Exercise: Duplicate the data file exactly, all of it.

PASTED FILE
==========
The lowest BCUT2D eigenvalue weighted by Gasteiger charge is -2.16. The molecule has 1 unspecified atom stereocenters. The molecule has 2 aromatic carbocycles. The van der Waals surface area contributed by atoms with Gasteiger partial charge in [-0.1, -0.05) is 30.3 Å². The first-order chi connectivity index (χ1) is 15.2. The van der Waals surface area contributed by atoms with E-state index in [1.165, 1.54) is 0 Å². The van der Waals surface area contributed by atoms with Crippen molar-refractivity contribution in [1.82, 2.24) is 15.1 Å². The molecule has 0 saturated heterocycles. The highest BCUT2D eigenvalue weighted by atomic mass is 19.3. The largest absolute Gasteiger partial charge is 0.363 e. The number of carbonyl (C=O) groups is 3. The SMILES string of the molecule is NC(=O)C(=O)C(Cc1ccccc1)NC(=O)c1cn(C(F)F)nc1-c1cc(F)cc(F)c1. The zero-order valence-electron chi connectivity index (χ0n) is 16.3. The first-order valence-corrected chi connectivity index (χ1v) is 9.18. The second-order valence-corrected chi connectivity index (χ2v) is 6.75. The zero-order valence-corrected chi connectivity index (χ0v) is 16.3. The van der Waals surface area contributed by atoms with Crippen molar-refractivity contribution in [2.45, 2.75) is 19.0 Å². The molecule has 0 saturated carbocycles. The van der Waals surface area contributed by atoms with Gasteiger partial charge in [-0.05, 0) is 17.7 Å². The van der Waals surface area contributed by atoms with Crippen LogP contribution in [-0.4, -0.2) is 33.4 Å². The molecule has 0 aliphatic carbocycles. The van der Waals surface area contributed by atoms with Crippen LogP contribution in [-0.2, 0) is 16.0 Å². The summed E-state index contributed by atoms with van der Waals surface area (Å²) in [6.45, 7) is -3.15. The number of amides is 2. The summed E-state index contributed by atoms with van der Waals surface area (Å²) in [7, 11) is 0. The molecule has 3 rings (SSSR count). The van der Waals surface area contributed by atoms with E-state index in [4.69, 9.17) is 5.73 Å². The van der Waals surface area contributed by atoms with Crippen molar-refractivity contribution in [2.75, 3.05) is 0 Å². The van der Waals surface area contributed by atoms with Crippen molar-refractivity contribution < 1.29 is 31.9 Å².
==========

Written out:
The lowest BCUT2D eigenvalue weighted by Gasteiger charge is -2.16. The molecule has 1 unspecified atom stereocenters. The molecule has 2 aromatic carbocycles. The van der Waals surface area contributed by atoms with Gasteiger partial charge in [-0.1, -0.05) is 30.3 Å². The first-order chi connectivity index (χ1) is 15.2. The van der Waals surface area contributed by atoms with E-state index in [1.165, 1.54) is 0 Å². The van der Waals surface area contributed by atoms with Crippen molar-refractivity contribution in [1.82, 2.24) is 15.1 Å². The molecule has 0 saturated heterocycles. The highest BCUT2D eigenvalue weighted by atomic mass is 19.3. The largest absolute Gasteiger partial charge is 0.363 e. The number of carbonyl (C=O) groups is 3. The SMILES string of the molecule is NC(=O)C(=O)C(Cc1ccccc1)NC(=O)c1cn(C(F)F)nc1-c1cc(F)cc(F)c1. The zero-order valence-electron chi connectivity index (χ0n) is 16.3. The first-order valence-corrected chi connectivity index (χ1v) is 9.18. The second-order valence-corrected chi connectivity index (χ2v) is 6.75. The zero-order valence-corrected chi connectivity index (χ0v) is 16.3. The van der Waals surface area contributed by atoms with Crippen molar-refractivity contribution in [2.45, 2.75) is 19.0 Å². The molecule has 0 saturated carbocycles. The van der Waals surface area contributed by atoms with Gasteiger partial charge in [-0.05, 0) is 17.7 Å². The van der Waals surface area contributed by atoms with Crippen LogP contribution in [-0.4, -0.2) is 33.4 Å². The molecule has 0 aliphatic carbocycles. The van der Waals surface area contributed by atoms with Crippen LogP contribution in [-0.2, 0) is 16.0 Å². The summed E-state index contributed by atoms with van der Waals surface area (Å²) in [6.45, 7) is -3.15. The number of amides is 2. The summed E-state index contributed by atoms with van der Waals surface area (Å²) in [7, 11) is 0. The molecule has 3 rings (SSSR count). The van der Waals surface area contributed by atoms with E-state index in [4.69, 9.17) is 5.73 Å². The van der Waals surface area contributed by atoms with Crippen molar-refractivity contribution in [2.75, 3.05) is 0 Å². The van der Waals surface area contributed by atoms with Crippen molar-refractivity contribution < 1.29 is 31.9 Å².